Disaster Relief: Salvaging Clothing
For purposes of treating clothing damaged by floodwaters, decisions and actions must be made quickly to avoid more staining, mildew and mold, unpleasant odors, and spreading contamination. Simply drying flood-damaged clothing is not enough. In worst-case situations, decide what clothing to attempt to save and proceed to action. Time and large piles of clothes may make the salvaging operation impossible. Contaminated clothing is a serious health issue, and care should be taken to protect people handling it. Be sure to disinfect working spaces. All flooded clothing must be washed with a disinfectant.
First, read labels and sort clothes into two piles: washable and dry-clean only. Then sort washables into two piles: machine-washable and hand-wash only. Drycleaning procedures and cleaning leather and suede will be addressed at the end of this publication, along with fragile family heirloom garments or textiles (baptismal gowns, quilts).
- If garments (wet or dry) have been exposed to contamination (sewer, run-off water), try to move outside to begin treatment. It may be necessary to wear waterproof gloves and boots. If mold is present, use an N100 face mask. Use a hose and large soaking container for pretreatment as long as tap water is no longer contaminated. If treating clothing indoors, provide adequate ventilation when using chemicals.
- If clothes are both contaminated and stained, use the right detergent and an approved sanitary disinfectant to treat (see list on next page).
- Proceed to the wet contaminated clothes first and pretreat, if needed, for mud and stains. Separate wet white clothes and wet colored clothes, as these will be treated differently and dyes may bleed onto light-colored clothes. Very dark colors may need to be separated from both whites and colors into a third pile if dye is present.
- To prevent mildew and mold formation, do not sort and store wet or damp garments in plastic garbage bags for any reason. Both mildew and mold can make clothing unsalvageable. For stained garments, work a heavy-duty detergent (liquid) or paste of granule detergent into all stained areas. To remove a protein-based stain (raw sewage), use an enzyme presoak product (Biz). Let stand 30 minutes or follow instructions on package.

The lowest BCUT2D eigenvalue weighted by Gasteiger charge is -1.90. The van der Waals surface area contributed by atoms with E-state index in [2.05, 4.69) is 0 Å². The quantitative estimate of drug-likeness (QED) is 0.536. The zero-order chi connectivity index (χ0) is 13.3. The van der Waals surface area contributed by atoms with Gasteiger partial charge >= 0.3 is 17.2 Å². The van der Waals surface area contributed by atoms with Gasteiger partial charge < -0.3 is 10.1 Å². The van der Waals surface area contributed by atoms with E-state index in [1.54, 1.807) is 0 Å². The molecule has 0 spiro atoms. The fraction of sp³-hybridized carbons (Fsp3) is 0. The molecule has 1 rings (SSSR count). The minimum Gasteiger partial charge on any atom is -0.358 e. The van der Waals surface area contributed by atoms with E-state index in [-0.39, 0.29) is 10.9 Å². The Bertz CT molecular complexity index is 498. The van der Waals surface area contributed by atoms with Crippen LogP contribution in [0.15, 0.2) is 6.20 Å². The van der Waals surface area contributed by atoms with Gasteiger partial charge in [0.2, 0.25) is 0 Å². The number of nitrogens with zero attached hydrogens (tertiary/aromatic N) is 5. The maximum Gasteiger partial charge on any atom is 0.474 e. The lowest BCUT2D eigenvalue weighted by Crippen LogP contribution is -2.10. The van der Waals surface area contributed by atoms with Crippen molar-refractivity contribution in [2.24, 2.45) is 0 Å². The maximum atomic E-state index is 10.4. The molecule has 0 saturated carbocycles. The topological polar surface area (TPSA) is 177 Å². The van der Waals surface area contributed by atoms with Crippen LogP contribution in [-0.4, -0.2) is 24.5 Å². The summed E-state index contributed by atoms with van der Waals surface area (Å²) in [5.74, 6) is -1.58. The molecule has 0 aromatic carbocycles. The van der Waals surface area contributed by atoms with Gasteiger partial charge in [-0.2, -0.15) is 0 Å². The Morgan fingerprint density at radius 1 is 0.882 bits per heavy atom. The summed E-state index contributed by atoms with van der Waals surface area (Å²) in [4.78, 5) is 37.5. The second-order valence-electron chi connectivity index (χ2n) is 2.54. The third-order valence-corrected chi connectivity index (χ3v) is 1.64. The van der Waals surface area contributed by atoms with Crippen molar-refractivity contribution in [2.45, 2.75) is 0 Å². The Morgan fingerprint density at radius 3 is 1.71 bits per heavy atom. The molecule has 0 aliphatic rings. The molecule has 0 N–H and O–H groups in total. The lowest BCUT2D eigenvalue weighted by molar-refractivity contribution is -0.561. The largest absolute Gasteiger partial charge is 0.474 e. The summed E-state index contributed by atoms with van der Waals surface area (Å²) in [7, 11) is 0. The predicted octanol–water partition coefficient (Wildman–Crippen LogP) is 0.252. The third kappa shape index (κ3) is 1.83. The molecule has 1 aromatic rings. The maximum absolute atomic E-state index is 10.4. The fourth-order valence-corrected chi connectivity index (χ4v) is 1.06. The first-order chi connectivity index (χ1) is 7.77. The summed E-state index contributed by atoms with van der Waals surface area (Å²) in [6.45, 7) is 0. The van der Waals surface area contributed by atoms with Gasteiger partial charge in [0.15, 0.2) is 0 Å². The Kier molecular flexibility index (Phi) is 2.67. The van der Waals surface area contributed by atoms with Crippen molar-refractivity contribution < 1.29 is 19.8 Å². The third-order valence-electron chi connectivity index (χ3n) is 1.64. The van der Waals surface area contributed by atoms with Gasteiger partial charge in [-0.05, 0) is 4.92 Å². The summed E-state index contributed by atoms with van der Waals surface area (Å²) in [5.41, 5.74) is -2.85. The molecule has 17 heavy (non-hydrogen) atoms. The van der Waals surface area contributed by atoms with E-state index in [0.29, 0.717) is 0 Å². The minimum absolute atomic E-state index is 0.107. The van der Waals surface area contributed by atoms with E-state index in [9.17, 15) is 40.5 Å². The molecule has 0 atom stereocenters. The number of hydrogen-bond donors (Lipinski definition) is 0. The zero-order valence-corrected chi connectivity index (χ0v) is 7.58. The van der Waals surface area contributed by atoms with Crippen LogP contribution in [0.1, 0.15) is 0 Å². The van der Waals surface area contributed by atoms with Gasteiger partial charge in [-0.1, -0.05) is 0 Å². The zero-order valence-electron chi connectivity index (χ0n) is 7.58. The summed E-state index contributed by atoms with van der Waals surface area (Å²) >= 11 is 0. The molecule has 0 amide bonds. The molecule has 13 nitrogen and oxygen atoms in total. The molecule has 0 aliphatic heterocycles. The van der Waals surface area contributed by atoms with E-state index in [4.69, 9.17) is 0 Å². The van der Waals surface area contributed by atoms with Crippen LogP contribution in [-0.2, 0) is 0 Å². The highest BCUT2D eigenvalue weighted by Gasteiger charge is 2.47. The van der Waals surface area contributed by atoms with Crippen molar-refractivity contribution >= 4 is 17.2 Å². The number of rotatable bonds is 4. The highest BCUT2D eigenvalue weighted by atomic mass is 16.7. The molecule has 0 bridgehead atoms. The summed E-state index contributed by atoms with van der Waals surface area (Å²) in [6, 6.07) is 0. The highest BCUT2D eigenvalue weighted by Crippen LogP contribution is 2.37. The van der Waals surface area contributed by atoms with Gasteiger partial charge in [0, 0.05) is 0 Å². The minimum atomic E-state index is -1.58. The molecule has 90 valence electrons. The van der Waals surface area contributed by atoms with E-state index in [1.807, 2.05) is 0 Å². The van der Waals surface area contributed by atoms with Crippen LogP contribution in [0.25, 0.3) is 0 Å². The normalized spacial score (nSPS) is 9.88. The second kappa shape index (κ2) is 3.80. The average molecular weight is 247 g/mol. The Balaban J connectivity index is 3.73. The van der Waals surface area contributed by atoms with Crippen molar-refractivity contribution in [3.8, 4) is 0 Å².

- Rinse garments until water is clear. Re-treat for heavy soil, and rinse again until water is clear. Avoid introducing muddy water into a washing machine, which may damage parts and systems.
- Before adding clothes, fill the machine with the hottest water allowed for fabrics to the highest level, and add detergent and a sanitizing disinfectant. For heavy soils, use a bit more detergent than referenced on the package.
Choose one of the following disinfectants based on the wash load:
- Liquid chlorine bleach (Clorox, Purex) for whites, if safe. Do not use on washable wools, spandex, or silks. Follow directions carefully. Note that oxygen-based bleaches (Clorox 2, Purex 2) are generally safe for colors. However, these products are intended for stain removal but are not classified as disinfectants.
- Pine oil disinfectant (Pine-O-Pine, Fyne Pine) is safe for most washable garments. Do not use on washable wools and silks, since the odor will remain. Follow container instructions for amount needed for disinfection.
- Phenolic disinfectant (Pine-Sol, Al-Pine) is safe for most washable garments. Do not use on washable wools and silks, since the odor will remain. Follow container instructions for amount needed for disinfection.
- It may be helpful to add a laundry-booster product (Borax) to the wash to help eliminate odors.
Note: Disinfectant product names change over time, so be sure to read product labels carefully.
- Do not overload the tub.
- As a safety reminder, never mix bleach and ammonia in the wash, as the combination produces toxic fumes.
- When the wash cycle is over, check the clothes carefully. If stains and/or odors remain, repeat the process as many times as needed. If rinse water is dirty or cloudy, continue to wash and rinse until the water is clear.
- Do not proceed to machine drying until all stains and odors are addressed or no other options exist. Machine drying will set stains permanently.
- Once treatments and washings are completed, machine or line dry. Both methods sanitize, but machine drying may cause shrinkage and will set stains that have not been removed. Follow garment label suggestions.